Picturing Wanteete: Project Update #1

Posted: 04/22/2014
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For folks just tuning in, Louise Contino, a New York-based photographer is spending four months teaching the villagers the basics of film photography from February to June 2014. Her goal, to help the poverty-stricken community to tell their story via the medium of photography.

Read all about it in our first blog by FPP Correspondent Viviane Li HERE.

Pineapples
above: The Wanteete community presented Louise with Pineapples upon her arrival


Picturing Wanteete Photo Collective Project

Update by Louise Contino / April 2014

I have reached the halfway point. The past two months in Uganda have been a whirlwind of amazing and challenging new experiences for me. Two months remain and I am so grateful for this additional time because I am certainly not ready to return home yet!
In fact, things are just starting to get really, really good! And so interesting!

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above: Here's half the class working on their first lesson on manipulating the camera controls for correct focus and exposure.


I am happy to report that the project got off the ground successfully and that we are making a lot of headway. The Wanteete Photo Collective is composed of seventeen beautiful people that represent different key actors in their community. Some of the roles we have represented in the collective include a mother, a father, a teacher, a school organizer, an elder, a male student, a female student, and a community leader. Bringing such a diverse group of people together allows this project to represent seventeen distinct voices and unique perspectives on the Wanteete community, which I think will be extremely valuable to the narrative in the end. Not too mention, we have loads of fun together.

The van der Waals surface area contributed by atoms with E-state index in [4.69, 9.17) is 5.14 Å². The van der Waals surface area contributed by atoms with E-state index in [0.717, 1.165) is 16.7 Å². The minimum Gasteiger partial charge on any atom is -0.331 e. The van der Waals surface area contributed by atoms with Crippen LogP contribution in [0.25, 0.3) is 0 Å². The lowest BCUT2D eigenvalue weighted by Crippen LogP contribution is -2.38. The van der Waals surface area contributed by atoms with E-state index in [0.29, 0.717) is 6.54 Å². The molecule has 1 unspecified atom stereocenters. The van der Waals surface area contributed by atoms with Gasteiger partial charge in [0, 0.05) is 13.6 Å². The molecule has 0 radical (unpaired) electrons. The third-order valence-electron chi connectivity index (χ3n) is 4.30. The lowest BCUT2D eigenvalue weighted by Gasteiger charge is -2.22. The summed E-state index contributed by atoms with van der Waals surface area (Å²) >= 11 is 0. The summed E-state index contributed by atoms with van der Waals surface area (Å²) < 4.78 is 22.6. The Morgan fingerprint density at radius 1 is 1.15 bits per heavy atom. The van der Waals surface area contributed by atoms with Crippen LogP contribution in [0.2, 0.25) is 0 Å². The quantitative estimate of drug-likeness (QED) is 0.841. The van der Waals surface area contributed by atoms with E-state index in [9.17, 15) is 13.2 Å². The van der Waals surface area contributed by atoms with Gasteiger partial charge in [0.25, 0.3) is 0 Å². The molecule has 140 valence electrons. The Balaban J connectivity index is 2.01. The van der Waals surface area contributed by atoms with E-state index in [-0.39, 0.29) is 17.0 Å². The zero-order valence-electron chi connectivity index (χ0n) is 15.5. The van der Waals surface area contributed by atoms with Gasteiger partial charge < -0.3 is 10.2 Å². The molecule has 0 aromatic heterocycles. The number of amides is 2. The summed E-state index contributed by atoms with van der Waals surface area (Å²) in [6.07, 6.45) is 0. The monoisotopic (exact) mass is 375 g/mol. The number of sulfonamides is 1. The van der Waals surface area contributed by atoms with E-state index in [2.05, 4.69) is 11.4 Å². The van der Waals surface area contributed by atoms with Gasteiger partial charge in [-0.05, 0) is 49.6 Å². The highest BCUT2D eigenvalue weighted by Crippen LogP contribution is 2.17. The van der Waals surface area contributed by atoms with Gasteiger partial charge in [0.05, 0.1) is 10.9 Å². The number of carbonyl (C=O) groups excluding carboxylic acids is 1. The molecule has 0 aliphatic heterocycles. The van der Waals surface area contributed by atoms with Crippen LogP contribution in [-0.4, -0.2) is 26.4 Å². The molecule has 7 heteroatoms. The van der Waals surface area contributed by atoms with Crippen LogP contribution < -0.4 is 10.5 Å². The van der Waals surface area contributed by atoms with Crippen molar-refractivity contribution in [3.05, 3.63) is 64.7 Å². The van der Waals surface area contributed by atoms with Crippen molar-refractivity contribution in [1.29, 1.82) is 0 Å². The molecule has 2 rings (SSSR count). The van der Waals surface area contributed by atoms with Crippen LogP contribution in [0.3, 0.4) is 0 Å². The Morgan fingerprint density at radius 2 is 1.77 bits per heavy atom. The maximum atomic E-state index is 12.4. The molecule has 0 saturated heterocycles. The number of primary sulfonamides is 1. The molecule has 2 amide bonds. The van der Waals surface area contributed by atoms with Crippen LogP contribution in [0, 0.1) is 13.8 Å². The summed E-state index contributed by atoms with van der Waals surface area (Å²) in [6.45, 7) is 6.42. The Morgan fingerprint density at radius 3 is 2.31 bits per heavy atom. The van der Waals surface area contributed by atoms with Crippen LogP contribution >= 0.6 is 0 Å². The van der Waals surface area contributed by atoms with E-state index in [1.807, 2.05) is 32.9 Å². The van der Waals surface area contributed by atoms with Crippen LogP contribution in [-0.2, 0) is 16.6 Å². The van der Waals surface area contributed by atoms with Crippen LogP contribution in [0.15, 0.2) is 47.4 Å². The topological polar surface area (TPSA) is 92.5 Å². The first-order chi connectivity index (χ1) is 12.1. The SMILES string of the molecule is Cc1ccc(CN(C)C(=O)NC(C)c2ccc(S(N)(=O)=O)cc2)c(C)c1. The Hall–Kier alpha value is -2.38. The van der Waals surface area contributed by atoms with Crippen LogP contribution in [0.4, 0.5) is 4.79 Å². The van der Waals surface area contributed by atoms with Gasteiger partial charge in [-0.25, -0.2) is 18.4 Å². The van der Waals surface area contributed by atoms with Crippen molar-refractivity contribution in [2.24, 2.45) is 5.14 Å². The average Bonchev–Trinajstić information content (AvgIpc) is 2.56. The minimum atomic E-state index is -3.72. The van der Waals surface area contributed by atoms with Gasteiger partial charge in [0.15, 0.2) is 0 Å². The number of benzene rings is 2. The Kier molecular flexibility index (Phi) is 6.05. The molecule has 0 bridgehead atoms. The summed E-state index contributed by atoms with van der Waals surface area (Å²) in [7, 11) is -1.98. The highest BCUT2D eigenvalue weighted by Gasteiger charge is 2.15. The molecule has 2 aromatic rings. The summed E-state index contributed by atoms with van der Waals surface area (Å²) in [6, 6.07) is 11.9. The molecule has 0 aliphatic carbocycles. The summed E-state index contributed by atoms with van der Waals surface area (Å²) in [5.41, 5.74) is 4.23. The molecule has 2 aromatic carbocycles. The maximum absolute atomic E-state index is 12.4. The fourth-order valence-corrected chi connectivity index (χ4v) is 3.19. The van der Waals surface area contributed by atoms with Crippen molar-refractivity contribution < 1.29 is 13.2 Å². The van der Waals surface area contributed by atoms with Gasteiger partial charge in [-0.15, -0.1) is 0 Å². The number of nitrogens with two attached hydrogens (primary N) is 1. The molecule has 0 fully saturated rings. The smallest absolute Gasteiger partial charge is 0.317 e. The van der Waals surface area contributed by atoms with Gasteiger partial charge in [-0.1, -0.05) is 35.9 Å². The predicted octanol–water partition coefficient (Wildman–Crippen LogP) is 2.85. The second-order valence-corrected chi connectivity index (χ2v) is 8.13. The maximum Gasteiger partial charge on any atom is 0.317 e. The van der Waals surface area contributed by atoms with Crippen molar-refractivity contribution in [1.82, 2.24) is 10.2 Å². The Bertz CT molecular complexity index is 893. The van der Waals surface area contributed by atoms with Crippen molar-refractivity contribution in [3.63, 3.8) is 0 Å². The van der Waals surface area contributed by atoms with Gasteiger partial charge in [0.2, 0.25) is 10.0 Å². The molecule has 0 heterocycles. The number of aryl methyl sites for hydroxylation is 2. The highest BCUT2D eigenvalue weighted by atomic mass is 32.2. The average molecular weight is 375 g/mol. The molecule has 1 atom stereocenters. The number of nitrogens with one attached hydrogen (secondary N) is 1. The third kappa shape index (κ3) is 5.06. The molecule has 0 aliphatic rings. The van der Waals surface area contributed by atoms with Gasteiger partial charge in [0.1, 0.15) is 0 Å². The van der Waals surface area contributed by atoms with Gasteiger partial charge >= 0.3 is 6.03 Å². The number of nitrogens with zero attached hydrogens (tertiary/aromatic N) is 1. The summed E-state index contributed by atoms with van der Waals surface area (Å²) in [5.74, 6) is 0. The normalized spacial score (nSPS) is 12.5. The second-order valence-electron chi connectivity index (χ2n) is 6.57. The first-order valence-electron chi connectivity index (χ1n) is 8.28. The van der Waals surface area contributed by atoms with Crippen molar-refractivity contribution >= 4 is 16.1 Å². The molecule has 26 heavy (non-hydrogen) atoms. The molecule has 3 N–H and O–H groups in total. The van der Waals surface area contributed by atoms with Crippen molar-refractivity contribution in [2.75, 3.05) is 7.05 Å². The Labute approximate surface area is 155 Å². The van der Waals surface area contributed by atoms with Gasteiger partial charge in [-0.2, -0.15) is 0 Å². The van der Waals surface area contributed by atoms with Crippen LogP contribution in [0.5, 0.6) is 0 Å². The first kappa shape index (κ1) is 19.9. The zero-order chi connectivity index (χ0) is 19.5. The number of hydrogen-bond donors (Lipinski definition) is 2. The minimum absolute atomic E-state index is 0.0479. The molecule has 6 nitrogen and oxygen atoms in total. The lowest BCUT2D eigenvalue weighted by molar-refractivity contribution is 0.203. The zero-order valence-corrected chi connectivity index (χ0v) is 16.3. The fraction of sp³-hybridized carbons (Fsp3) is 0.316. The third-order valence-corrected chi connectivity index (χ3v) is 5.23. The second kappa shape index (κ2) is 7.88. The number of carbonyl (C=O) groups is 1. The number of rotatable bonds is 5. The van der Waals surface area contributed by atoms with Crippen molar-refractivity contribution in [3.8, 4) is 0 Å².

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We meet twice weekly on Mondays and Fridays for a few hours. We make art, we laugh, we learn the basics, we engage in serious conversations about the community's struggles and visions for change and most of all we enrich each others lives in unforgettable ways through this crazy cultural exchange that I've concocted.

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Please visit the Facebook page to get a closer look of what really goes on "behind the scenes" in the photo collective each week. I just released a post on Picturing Wanteete that features 96 photos documenting the evolution of the Photo Collective and some of our best milestones. Highlights from this album are included in this MEGA update, but please peruse the rest of the album at your leisure to get a fuller picture. It is my pleasure to share this with all of you!

Over the past five weeks I have witnessed wonderful changes in the self-esteem and confidence of several collective members through participation in this project-- most especially in Robinah (age 15) and Mpiima (age 13), the collective's youngest members.

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Before joining the collective, most people had never seen a camera before let alone operated one. It has been a slow, difficult and magical journey to teach them how to use their camera as a tool. I am pleased to report that we are getting terrific results.

Last Friday the Photo Collective learned how to hand-process film for their first time. Logistical issues have required me to assume the responsibility of developing all the film on a bi-weekly basis. It's a LOT of work, but I don't mind.

Of course, I wish that everybody could be responsible for developing their own film all the time. However, some logistical roadblocks stand in our way. Mostly it's the lack of running water, limited equipment and supplies, and the technical challenge of mastering film processing as a novice (we have little room for error because film stock is limited). The good news is that later this month I will be spending 10+ days in the community living with all my new friends, and I plan on engaging the Collective in film processing again at that point.